The 2012 Publitzer Prize: Juror Scott Wilson Nominates Barry Hannah
When the Pulitzer Prize board failed to award a prize for fiction this year, we came up with one of our own, the Publitzer Prize. This week, we’re letting you – the public – nominate potential finalists. But first, our team of expert jurors share their official Publitzer nominations.
Quick re-cap: As true fictionados like you already know, last week the Pulitzer board announced that due to a deadlock in voting, no fiction prize could be awarded in this year’s awards. Three finalists were summarily stiffed: The Pale King by David Foster Wallace, Train Dreams by Denis Johnson, and Swamplandia by Karen Russell.
This week we’re asking you to make up for the Pulitzer committee’s failure by nominating your favorite book, any fiction work from 2011, to enter the running for the 2012 Publitzer Prize. (Nomination Form)
Now, because any good literary prize needs guidance from the experts, we’ve assembled a top-notch team of local literati to help direct the proceedings: Steve Paul of The Kansas City Star, Scott Wilson of The Pitch, novelist Whitney Terrell (New Letters writer-in-residence at UMKC), and our own Kaite Mediatore Stover, Director of Readers’ Services.
After you send in your nominations this week, our four jurors will choose three finalists, which you will vote on beginning Monday, April 30, 2012. On Wednesday, May 2, 2012, the Publitzer winner will be announced.
Meanwhile, the jurors have nominations of their own to make. These books aren’t necessarily the finalists, mind you – just books for you to consider as you decide on your choice.
Here now, to offer up his favorite fiction from the past year is Scott Wilson, editor-in-chief at Kansas City’s alternative newsweekly, The Pitch.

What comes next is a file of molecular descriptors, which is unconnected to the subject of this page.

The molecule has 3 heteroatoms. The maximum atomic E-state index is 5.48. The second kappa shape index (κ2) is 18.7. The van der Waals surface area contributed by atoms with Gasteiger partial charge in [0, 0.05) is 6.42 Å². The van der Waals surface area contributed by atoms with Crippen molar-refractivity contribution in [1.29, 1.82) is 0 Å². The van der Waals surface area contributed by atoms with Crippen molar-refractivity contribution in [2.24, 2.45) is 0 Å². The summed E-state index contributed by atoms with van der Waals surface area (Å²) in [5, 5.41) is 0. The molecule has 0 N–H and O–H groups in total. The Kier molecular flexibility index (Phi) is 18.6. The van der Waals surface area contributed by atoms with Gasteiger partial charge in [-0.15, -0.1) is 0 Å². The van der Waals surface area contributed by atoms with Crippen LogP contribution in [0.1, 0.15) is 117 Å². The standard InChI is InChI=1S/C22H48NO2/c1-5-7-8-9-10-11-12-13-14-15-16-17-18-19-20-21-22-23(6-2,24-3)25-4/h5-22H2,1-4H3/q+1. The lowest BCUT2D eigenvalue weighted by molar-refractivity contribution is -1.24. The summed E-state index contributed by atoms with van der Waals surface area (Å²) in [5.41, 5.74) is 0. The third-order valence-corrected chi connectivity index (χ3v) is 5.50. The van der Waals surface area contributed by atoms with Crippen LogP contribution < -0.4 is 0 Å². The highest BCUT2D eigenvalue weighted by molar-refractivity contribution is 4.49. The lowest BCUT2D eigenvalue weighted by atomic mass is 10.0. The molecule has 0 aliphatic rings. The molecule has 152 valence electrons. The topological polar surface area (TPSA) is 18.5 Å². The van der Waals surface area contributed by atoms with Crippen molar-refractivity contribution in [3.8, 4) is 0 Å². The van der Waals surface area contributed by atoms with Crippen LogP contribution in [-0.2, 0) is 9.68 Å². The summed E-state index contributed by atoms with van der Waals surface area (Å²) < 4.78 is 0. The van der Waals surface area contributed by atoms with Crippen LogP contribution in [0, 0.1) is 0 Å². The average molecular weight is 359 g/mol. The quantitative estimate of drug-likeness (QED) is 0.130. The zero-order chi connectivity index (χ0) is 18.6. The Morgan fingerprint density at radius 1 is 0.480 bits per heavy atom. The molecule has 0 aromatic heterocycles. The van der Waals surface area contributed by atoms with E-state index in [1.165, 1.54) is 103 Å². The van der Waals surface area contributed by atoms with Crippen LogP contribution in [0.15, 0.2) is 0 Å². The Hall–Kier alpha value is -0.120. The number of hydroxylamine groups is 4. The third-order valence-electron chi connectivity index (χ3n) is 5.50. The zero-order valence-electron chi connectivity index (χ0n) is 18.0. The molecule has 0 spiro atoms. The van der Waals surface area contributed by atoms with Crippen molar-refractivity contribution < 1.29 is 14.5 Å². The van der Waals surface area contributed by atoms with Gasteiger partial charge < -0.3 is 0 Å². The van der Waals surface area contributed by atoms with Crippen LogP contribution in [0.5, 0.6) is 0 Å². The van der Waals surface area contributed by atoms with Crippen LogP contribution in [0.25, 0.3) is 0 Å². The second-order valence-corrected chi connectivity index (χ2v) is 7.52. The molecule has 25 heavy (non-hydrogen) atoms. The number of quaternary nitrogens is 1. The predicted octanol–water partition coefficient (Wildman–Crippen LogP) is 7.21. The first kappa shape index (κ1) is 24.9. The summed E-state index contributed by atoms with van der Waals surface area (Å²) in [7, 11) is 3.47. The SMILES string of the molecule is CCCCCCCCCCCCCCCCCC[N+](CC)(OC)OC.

Juror: Scott Wilson
Nomination: Long, Last, Happy: New and Selected Stories, Barry Hannah
Barry Hannah told The Paris Review in 2004 that, decades after he gave up his premed studies for literature, he’d found pleasure in reading about the sciences that once stymied him. His interviewer asked, What’s the appeal? Hannah replied: “Awe and wonder for the savage and beautiful life around me. I’m drop-jawed like an idiot, and delighted. Unknown and hidden, ambitious tissue. I tell my students it’s living tissue we are wanting on the page. The rest is nonsense.”
Hannah died in 2010, but the ambitious tissue of his fiction lives on in the essential, unforgettable Long, Last, Happy: New and Collected Stories (published in December 2010, so let’s agree to call it a 2011 title). His sentences fulminate with jaw-dropping delights – Southern-gothic idioms spun on new axes, syllables tracing the palpitations of flesh, howls of churning appetite as laughter and weeping and death rattle. His narrators aren’t characters under glass. They’re in the room with you and they’re savage and beautiful (and, sometimes – hilariously, touchingly – idiotic). The previously unpublished stories give no indication that Hannah was feeling valedictory at the end of his life. They’re as searing, bog-sweaty and lustful as the rest, and as furiously American.
There you have it. But don’t take Scott’s word for it – check out Long, Last, Happy yourself, and tender your nomination now for the first-ever Publitzer Prize for Fiction.
Publitzer Video: Crosby Kemper III on freeing the fiction.
About the Publitzer Coordinator
Jason Harper is the web content developer and social media manager at the Kansas City Public Library.